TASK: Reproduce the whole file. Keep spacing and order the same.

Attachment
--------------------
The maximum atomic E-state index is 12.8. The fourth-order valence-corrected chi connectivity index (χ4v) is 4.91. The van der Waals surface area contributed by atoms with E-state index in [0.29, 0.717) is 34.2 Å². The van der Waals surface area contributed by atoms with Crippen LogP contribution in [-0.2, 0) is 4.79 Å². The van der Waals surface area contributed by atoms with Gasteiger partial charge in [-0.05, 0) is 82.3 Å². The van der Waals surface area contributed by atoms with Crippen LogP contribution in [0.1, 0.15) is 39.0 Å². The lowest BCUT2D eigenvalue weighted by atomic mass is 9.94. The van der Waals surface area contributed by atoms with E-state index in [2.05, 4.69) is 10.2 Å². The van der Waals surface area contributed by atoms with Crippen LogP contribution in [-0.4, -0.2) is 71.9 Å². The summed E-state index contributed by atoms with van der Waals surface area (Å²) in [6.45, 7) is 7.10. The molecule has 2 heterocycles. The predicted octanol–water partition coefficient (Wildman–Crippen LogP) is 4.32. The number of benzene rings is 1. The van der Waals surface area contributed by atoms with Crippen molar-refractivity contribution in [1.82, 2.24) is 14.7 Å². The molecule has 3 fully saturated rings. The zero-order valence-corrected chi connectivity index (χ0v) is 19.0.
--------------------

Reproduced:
The maximum atomic E-state index is 12.8. The fourth-order valence-corrected chi connectivity index (χ4v) is 4.91. The van der Waals surface area contributed by atoms with E-state index in [0.29, 0.717) is 34.2 Å². The van der Waals surface area contributed by atoms with Crippen LogP contribution in [-0.2, 0) is 4.79 Å². The van der Waals surface area contributed by atoms with Gasteiger partial charge in [-0.05, 0) is 82.3 Å². The van der Waals surface area contributed by atoms with Crippen LogP contribution in [0.1, 0.15) is 39.0 Å². The lowest BCUT2D eigenvalue weighted by atomic mass is 9.94. The van der Waals surface area contributed by atoms with E-state index in [2.05, 4.69) is 10.2 Å². The van der Waals surface area contributed by atoms with Crippen LogP contribution in [-0.4, -0.2) is 71.9 Å². The summed E-state index contributed by atoms with van der Waals surface area (Å²) in [6.45, 7) is 7.10. The molecule has 2 heterocycles. The predicted octanol–water partition coefficient (Wildman–Crippen LogP) is 4.32. The number of benzene rings is 1. The van der Waals surface area contributed by atoms with Crippen molar-refractivity contribution in [1.82, 2.24) is 14.7 Å². The molecule has 3 fully saturated rings. The zero-order valence-corrected chi connectivity index (χ0v) is 19.0.